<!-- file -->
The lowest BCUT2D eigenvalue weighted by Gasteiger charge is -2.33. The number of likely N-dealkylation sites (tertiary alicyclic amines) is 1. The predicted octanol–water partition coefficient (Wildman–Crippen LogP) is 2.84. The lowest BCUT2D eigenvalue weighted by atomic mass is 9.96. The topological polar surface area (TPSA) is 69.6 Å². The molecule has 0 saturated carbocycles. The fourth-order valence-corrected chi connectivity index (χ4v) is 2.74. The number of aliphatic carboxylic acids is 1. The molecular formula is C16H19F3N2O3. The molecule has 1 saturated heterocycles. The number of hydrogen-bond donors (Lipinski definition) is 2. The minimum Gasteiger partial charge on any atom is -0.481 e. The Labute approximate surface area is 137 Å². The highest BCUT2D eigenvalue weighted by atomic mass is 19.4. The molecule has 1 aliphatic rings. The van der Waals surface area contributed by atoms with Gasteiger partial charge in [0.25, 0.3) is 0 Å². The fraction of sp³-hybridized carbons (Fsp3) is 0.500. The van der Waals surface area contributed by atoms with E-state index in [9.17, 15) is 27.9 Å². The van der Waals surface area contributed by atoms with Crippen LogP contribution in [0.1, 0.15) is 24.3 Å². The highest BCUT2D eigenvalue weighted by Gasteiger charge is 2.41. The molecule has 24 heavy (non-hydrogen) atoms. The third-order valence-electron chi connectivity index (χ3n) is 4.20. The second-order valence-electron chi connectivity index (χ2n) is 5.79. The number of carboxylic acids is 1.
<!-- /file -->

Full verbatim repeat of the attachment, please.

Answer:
The lowest BCUT2D eigenvalue weighted by Gasteiger charge is -2.33. The number of likely N-dealkylation sites (tertiary alicyclic amines) is 1. The predicted octanol–water partition coefficient (Wildman–Crippen LogP) is 2.84. The lowest BCUT2D eigenvalue weighted by atomic mass is 9.96. The topological polar surface area (TPSA) is 69.6 Å². The molecule has 0 saturated carbocycles. The fourth-order valence-corrected chi connectivity index (χ4v) is 2.74. The number of aliphatic carboxylic acids is 1. The molecular formula is C16H19F3N2O3. The molecule has 1 saturated heterocycles. The number of hydrogen-bond donors (Lipinski definition) is 2. The minimum Gasteiger partial charge on any atom is -0.481 e. The Labute approximate surface area is 137 Å². The highest BCUT2D eigenvalue weighted by atomic mass is 19.4. The molecule has 1 aliphatic rings. The van der Waals surface area contributed by atoms with Gasteiger partial charge in [0.25, 0.3) is 0 Å². The fraction of sp³-hybridized carbons (Fsp3) is 0.500. The van der Waals surface area contributed by atoms with E-state index in [9.17, 15) is 27.9 Å². The van der Waals surface area contributed by atoms with Crippen LogP contribution in [0.1, 0.15) is 24.3 Å². The highest BCUT2D eigenvalue weighted by Gasteiger charge is 2.41. The molecule has 24 heavy (non-hydrogen) atoms. The third-order valence-electron chi connectivity index (χ3n) is 4.20. The second-order valence-electron chi connectivity index (χ2n) is 5.79. The number of carboxylic acids is 1.